What are breath tests?
Breath tests are the most commonly used non-invasive tests for determining intolerances of various sugars (saccharides, e.g. fructose, lactose, fructans, sucrose) and sugar alcohols (e.g. sorbitol), also described as FODMAPs.
The breath test simulates what happens in real life in case of a sugar intolerance. The underlying cause of sugar intolerances is the reduced ability to digest and absorb sugars that have been eaten, leading to symptoms. The breath tests are well validated, although some discussion still exists regarding the ideal test conditions and test interpretation. The test procedure is identical for all the intolerances except for the sugar ingested. After standard preparation, including the exclusion of certain food and drink and smoking in the preceding 24 hours, the sugar of interest is swallowed. You then record the symptoms experienced and briefly breath into a special tube every hour for several hours. The breath test analysis and result are based on two factors:
- the symptoms experienced after swallowing the pure sugar. The symptom index is calculated based on the type and intensity of symptom reported and an increase in the index above a certain threshold is considered as evidence of intolerance.
- the concentrations of different gases measured in the exhaled breath samples. When sugars are not absorbed in the upper intestine, these malabsorbed sugars are fermented by the bacteria in the lower intestine mainly to short chain fatty acids (e.g butyric, acetic and propionic acids) and large quantities of gases. The types of gas produced depend on your bacterial flora. Most laboratories measure hydrogen in the breath samples, but it is important to also measure methane and CO2. An increase in the breath concentrations above a certain threshold after sugar ingestion is considered as evidence of malabsorption and as supportive of intolerance.
If an intolerance is diagnosed based on the symptoms and the breath gas concentrations a specific dietary treatment is possible and advisable. The success rates based on large studies, including our own, are at around 80% for adequate symptom relief.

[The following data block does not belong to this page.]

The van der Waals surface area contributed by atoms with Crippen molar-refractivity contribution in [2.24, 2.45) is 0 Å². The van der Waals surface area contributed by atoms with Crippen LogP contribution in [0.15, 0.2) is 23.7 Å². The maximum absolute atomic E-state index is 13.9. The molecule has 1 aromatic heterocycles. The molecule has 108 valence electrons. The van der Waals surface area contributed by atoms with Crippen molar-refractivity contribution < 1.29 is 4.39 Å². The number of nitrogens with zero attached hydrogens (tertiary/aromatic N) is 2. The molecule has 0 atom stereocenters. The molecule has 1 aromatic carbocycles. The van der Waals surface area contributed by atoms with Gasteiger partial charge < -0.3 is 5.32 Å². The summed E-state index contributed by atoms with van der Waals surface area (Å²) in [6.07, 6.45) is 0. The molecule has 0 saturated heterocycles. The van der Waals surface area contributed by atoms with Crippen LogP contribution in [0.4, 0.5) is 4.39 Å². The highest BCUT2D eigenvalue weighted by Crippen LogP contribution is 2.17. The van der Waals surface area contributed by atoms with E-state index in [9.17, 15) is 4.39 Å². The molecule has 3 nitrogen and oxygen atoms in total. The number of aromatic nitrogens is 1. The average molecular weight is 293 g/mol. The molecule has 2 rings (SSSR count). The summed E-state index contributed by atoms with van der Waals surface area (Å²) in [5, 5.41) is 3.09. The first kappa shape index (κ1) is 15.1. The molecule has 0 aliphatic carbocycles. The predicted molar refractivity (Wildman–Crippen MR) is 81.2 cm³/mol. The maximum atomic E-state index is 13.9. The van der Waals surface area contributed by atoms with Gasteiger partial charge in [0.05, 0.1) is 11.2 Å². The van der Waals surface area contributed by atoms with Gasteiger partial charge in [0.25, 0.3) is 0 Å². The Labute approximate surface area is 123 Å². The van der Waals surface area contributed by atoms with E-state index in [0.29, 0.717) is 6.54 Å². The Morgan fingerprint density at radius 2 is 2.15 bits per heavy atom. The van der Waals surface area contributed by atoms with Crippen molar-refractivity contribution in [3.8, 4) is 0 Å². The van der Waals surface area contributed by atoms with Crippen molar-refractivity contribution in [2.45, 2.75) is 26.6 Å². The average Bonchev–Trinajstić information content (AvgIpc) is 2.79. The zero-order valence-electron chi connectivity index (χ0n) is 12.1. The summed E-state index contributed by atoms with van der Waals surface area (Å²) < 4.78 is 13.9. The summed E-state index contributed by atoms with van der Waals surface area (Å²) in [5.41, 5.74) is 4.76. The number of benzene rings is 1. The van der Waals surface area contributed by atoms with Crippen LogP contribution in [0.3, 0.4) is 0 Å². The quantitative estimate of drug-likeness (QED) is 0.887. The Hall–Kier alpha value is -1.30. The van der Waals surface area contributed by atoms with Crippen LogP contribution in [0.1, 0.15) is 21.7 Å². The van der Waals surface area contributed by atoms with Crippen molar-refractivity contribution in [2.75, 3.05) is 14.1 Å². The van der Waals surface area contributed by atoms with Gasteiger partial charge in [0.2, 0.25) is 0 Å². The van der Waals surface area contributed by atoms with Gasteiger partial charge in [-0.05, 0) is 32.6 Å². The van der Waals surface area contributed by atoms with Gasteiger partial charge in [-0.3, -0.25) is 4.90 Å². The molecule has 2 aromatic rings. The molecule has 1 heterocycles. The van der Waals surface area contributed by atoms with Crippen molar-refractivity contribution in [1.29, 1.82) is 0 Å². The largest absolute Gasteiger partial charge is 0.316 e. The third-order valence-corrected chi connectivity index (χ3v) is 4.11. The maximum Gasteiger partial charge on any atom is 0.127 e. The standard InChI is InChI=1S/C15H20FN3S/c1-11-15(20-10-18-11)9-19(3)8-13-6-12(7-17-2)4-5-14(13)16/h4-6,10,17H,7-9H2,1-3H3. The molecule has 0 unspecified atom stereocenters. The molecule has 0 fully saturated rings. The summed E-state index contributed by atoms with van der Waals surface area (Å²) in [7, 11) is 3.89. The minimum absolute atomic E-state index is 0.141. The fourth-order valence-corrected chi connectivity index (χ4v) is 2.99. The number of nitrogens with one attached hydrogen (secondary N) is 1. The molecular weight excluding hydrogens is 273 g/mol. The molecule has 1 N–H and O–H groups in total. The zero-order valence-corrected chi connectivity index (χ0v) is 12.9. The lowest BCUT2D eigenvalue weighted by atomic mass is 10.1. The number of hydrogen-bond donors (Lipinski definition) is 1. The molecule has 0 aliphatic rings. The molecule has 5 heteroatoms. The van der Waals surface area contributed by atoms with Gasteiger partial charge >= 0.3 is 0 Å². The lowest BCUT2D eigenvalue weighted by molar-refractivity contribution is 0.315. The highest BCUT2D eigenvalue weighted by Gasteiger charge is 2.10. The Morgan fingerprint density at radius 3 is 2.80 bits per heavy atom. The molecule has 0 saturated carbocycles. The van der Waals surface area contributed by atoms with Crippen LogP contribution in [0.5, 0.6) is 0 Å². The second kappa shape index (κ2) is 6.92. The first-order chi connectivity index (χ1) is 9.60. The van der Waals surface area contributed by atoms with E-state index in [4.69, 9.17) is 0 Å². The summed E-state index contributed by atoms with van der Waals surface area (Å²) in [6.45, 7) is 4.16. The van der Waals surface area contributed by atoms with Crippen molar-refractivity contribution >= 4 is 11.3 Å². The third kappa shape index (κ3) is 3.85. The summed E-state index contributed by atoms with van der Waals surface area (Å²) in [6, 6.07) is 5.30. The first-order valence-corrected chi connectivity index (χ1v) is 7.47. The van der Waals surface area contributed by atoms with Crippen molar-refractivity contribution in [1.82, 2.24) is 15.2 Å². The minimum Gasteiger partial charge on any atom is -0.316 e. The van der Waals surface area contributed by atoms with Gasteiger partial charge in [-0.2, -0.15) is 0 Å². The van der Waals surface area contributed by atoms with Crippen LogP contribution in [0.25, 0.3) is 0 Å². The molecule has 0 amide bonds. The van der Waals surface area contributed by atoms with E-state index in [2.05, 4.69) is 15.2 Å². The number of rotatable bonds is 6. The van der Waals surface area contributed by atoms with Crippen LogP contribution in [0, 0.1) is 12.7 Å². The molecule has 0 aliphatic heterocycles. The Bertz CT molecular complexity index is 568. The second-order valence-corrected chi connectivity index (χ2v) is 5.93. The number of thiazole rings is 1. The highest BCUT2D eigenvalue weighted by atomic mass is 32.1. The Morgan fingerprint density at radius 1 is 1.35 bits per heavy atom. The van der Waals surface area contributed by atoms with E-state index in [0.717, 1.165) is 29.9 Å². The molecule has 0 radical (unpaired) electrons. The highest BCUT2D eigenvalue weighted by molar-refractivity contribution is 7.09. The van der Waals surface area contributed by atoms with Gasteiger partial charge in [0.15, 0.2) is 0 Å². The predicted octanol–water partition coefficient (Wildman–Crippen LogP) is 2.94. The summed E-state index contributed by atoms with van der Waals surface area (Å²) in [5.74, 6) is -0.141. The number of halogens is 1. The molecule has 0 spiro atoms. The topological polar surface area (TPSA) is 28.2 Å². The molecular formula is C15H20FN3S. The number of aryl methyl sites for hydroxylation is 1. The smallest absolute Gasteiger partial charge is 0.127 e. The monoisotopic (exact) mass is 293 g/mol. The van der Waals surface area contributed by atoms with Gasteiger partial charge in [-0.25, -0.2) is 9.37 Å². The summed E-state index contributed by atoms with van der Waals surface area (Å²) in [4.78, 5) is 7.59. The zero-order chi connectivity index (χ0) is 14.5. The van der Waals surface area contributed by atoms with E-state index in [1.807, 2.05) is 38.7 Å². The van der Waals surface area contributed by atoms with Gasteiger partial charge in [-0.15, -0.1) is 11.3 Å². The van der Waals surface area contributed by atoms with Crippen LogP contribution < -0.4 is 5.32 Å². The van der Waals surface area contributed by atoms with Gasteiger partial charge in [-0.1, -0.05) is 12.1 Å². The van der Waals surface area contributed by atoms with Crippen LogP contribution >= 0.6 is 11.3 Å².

The goal of the breath test is to identify the cause of the abdominal symptoms and then to advise an appropriate treatment.
Breath tests are safe and non-invasive and they can be performed in children (not under 6 years). Due to the nature of the test with the ingestion of a potentially poorly tolerated sugar, the typical intolerance symptoms may be caused during the test. This is, of course, part of the diagnostic importance of the test. In case of a positive test result a reduction in this class of sugar under the guidance of a professional dietician is advised. Symptom relief with appropriate dietary modification is expected within one week. Expert dietary advice is very helpful for the identification of food and drink containing the offending ingredient. Examples of ingredients difficult to identify on your own are so-called hidden lactose, or fructans and galactans in vegetables or whole-meal products.
How breath tests work
When sugars are ingested, they are normally digested (broken down) and absorbed in the small intestine (upper part of the intestine). If the sugars are not or not completely absorbed in the upper intestine, these malabsorbed sugars remain in the intestine and reach the lower intestine, where they are fermented by the bacteria (the flora) mainly to short chain fatty acids (e.g butyric, acetic and propionic acids) and large quantities of gases. This is the cause of the range of symptoms experienced. The types of gas produced depend on your bacterial flora. The gases produced are absorbed through the intestinal wall, pass into the blood and from there into the lungs and are then exhaled in the breath. An increase in the breath concentrations of hydrogen and/or methane (the most common gases produced besides CO2) above a certain threshold and the increase of symptoms after sugar ingestion are considered as evidence of an intolerance and malabsorption.
Wilder-Smith CH, Materna A, Wermelinger C, Schuler J. Fructose and lactose intolerance and malabsorption testing: the relationship with symptoms in functional gastrointestinal disorders. Aliment Pharmacol Ther 2013;37:1074-1083
Wilder-Smith CH, Olesen SS, Materna A, Drewes,A.. Predictors of response to a low-FODMAP diet in patients with functional gastrointestinal disorders and lactose or fructose intolerance. Aliment Pharmacol Ther 2017; 45: 1094-1106.
Wilder-Smith CH, Olesen SS, Materna A, Drewes AM. Repeatability and effect of blinding of fructose breath tests in patients with functional gastrointestinal disorders. .Neurogastroenterol Motil. 2019 Feb;31(2):e13497. doi: 10.1111/nmo.13497. Epub 2018 Nov 4.
Wilder-Smith CH, Drewes AM, Materna A, Olesen SS. Extragastrointestinal Symptoms and Sensory Responses During Breath Tests Distinguish Patients With Functional Gastrointestinal Disorders.. Clin Transl Gastroenterol. 2020 Aug;11(8):e00192. doi: 10.14309/ctg.0000000000000192.PMID: 32955198
Why do breath tests?
To discover the commonest cause of food intolerances